• "I get very tired of being the one who has to constantly "police" situations or put out life's little fires."
  • "NO attention to detail, losing things, not being prepared, needing frequent reminders, forgetting conversations shortly after we have had them. It is like having another child!!"

Non-ADD spouse loses trust in their spouse because they don’t follow through on those things they promise to do.  They feel as if the only way to get the ADD spouse to complete a task is to nag, nag, nag – and that ADD “forces” that nagging.

  • "I cant rely on him, so I can't trust him."
  • "I realized early on in my marriage that I would have to be the "adult" in the family when it came to paying bills, making sure my kids had what they needed for school, making sure the kids were picked up when they were supposed to, etc.  But I am only one person and I have three kids and work full time.  Therefore, I have to depend on my husband to help out with some of these things. It is frustrating to me that when he does take on responsibility for some of these tasks, I still have to play "mother" until the task is complete.  Absent constant reminders and nagging by me, the task at hand does not get done. It is extremely frustrating to have to nag and remind him to do things in order to make sure the task is done.  It is not unusual for me to have to call him several times to remind him that he is supposed to be picking up a child.  Then, even with the reminders, I am in a state of angst until I get confirmation that he has indeed picked up the child.  I can't tell you how many times I have gotten calls from one of my children asking why they haven't been picked up even after I have called him and reminded him to do so."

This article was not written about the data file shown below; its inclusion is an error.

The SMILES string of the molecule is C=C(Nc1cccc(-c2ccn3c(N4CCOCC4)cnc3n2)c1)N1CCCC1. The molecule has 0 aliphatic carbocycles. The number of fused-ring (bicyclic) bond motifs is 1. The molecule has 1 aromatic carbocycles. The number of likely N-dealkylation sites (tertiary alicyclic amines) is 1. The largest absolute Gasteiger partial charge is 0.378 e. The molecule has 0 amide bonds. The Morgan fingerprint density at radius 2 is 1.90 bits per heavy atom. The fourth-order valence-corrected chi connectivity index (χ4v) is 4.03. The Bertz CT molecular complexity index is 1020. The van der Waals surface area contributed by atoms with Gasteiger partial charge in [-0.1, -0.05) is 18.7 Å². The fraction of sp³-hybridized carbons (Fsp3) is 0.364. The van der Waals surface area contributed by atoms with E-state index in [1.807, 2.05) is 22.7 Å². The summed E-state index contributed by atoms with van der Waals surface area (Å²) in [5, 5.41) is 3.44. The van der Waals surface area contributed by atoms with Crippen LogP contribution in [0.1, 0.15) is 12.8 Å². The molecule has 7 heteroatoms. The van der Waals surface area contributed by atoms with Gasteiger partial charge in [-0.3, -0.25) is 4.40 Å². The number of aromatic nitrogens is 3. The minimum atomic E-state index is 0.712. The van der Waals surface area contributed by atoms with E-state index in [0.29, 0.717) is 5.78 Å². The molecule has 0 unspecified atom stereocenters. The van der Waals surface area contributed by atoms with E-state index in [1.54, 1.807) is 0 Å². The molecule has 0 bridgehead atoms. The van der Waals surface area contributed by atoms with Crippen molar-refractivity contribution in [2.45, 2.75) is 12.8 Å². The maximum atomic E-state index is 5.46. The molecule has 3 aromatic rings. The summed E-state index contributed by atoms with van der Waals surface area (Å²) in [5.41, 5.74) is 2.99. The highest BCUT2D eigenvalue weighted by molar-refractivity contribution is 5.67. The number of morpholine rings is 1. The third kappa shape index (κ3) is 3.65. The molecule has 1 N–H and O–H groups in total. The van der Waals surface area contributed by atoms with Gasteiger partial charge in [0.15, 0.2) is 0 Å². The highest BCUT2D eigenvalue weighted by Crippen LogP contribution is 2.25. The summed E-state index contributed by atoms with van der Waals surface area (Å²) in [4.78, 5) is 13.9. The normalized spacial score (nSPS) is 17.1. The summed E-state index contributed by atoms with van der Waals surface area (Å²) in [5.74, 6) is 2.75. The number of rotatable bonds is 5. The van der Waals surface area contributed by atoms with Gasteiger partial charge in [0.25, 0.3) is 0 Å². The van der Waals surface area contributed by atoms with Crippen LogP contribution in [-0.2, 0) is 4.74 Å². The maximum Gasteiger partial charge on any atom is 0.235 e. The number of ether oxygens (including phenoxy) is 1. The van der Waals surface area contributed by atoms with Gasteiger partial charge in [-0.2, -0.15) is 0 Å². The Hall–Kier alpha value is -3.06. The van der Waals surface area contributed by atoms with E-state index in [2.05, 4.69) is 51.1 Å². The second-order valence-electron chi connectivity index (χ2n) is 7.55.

• "The most frustrating thing is having a husband who is not in touch with his own feelings and never brings them up in conversation.  Because I bring them up and he won't acknowledge them, then it must be MY problem and I must be a nag.  I'm tired of shouldering the emotional responsibility and distance.  How can I feel appreciated when no one will admit the very challenges I've spent 36 years trying to overcome don't even exist????"

Things never seem to get completed – they stagnate.